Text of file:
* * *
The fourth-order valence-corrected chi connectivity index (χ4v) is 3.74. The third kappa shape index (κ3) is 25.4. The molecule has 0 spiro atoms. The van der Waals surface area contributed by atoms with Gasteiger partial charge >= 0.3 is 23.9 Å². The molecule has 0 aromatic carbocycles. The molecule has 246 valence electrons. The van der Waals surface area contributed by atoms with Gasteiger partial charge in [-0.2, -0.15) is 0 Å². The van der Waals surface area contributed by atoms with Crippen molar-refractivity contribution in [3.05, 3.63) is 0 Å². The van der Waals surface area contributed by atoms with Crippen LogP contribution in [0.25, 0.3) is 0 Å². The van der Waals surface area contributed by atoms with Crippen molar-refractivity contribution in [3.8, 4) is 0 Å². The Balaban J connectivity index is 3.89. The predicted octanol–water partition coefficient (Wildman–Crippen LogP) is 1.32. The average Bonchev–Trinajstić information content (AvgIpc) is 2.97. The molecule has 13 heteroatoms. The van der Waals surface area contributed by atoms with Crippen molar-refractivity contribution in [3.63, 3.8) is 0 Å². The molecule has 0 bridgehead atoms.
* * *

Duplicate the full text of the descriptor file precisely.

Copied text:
The fourth-order valence-corrected chi connectivity index (χ4v) is 3.74. The third kappa shape index (κ3) is 25.4. The molecule has 0 spiro atoms. The van der Waals surface area contributed by atoms with Gasteiger partial charge >= 0.3 is 23.9 Å². The molecule has 0 aromatic carbocycles. The molecule has 246 valence electrons. The van der Waals surface area contributed by atoms with Gasteiger partial charge in [-0.2, -0.15) is 0 Å². The van der Waals surface area contributed by atoms with Crippen molar-refractivity contribution in [3.05, 3.63) is 0 Å². The van der Waals surface area contributed by atoms with Crippen LogP contribution in [0.25, 0.3) is 0 Å². The van der Waals surface area contributed by atoms with Crippen molar-refractivity contribution in [3.8, 4) is 0 Å². The Balaban J connectivity index is 3.89. The predicted octanol–water partition coefficient (Wildman–Crippen LogP) is 1.32. The average Bonchev–Trinajstić information content (AvgIpc) is 2.97. The molecule has 13 heteroatoms. The van der Waals surface area contributed by atoms with Crippen molar-refractivity contribution in [3.63, 3.8) is 0 Å². The molecule has 0 bridgehead atoms.